eternity with God, delighting in the Holy Father, than to be now shut into a wilderness with the devil, there to be tempted so many days, and have his ears filled, though not defiled, with horrid blasphemy? How great a humiliation must this be to him who was truly God! To see a slave of his house setting upon himself the Lord! His jailer coming to take him prisoner, if he can! A base apostate spirit daring to attempt such things as these upon him! Surely this was a deep abasement to the Son of God.
V. Our blessed Lord Jesus was yet more humbled in his life than all this, and that by his own sympathy with others, under all the burdens that made him groan. For he, much more than Paul, could say, Who is afflicted, and I burn not? He lived all his time, as it were, in a hospital among the sick and wounded. And so tender was his heart, that every groan for sin, or under the effects of sin, pierced him so, that it was truly said, " himself bare our sicknesses, and took our infirmities." Matt. 8: 16, 17. This was spoken upon the occasion of some poor creatures that were possessed by the devil being brought to him to be dispossessed. It is said that when he saw Mary "weeping, and the Jews also weeping which came with her, he groaned in the spirit, and was troubled." John, 11:33. And "Jesus wept," v. 35. Yea, his heart flowed with pity for them that had not one drop of pity for themselves. Witness his tears wept over Jerusalem. Luke, 19:41, 42. He foresaw the misery that was coming, though they neither foresaw nor feared it. Oh how it pierced him to think of the calamities hanging over that great city! Yea, he mourned for them that mourned not for their own sins. Therefore it is said, "He was grieved for the hardness of their hearts." Mark, 3:5. So that the commendation of a good physician, that he doth as it were die with every patient, was most applicable to our tender-hearted Phy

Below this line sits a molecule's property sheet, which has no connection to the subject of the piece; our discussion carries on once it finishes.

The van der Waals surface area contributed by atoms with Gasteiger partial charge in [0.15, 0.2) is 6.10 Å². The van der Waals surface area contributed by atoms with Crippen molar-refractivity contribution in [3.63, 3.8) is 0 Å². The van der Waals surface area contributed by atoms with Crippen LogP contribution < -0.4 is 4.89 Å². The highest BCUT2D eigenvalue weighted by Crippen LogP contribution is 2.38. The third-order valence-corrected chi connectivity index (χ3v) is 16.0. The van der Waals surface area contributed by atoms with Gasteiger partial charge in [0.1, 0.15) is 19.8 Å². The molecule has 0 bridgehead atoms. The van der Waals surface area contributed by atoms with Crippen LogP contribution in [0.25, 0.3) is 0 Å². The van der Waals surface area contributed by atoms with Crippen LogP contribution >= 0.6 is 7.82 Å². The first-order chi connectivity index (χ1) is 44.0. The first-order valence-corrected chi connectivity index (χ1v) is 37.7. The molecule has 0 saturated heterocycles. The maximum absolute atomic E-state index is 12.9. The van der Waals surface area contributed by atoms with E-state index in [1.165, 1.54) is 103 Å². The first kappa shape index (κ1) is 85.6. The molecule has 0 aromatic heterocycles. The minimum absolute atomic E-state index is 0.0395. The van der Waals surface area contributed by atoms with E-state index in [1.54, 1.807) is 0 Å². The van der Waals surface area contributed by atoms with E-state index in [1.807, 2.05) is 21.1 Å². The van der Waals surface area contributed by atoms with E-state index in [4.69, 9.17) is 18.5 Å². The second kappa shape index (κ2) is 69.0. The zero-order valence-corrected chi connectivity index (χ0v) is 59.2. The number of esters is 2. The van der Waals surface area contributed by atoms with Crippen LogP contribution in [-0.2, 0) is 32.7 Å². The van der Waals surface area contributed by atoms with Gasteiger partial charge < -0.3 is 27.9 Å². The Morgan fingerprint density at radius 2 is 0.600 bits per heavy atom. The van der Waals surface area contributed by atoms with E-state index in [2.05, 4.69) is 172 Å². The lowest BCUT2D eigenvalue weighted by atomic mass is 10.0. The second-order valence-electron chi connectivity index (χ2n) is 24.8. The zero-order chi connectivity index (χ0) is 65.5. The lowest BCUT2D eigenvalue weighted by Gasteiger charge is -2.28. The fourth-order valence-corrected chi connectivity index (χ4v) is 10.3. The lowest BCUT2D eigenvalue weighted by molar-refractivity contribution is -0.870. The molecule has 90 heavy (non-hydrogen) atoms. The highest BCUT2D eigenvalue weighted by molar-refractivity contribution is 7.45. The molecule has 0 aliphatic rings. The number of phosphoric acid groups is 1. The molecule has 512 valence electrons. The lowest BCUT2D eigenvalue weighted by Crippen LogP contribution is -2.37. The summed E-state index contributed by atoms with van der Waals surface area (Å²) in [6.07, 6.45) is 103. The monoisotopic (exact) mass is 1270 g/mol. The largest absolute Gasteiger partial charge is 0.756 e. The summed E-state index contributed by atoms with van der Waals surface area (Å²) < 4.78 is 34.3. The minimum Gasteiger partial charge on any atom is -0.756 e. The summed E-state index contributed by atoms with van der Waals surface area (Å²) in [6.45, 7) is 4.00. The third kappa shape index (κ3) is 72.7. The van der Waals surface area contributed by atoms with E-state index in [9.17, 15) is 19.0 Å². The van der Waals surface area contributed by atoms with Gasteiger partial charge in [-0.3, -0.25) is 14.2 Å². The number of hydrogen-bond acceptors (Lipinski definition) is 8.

sician. This was one of those things that made him a man of sorrows, and acquainted with grief." For the more holy any one is, the more he is grieved and afflicted by the sin of others; and the more tender any man is, the more he is pierced with beholding the miseries that lie upon others. Certainly there was never any heart more holy, or more sensible, tender, and compassionate than Christ's.
VI. That which yet helped to humble him lower, was the ungrateful and most base and unworthy reception given him. He was not received or treated like a Saviour, but as the vilest of men. One would think that when he came from heaven "to give his life a ransom for many," Matt. 20:28; when he was "not sent to condemn the world, but that the world through him might be saved," John, 3: 17; when he came to "destroy the works of the devil," 1 John, 3:8; "to open the prisondoors, and proclaim liberty to the captives," Isa. 61:1;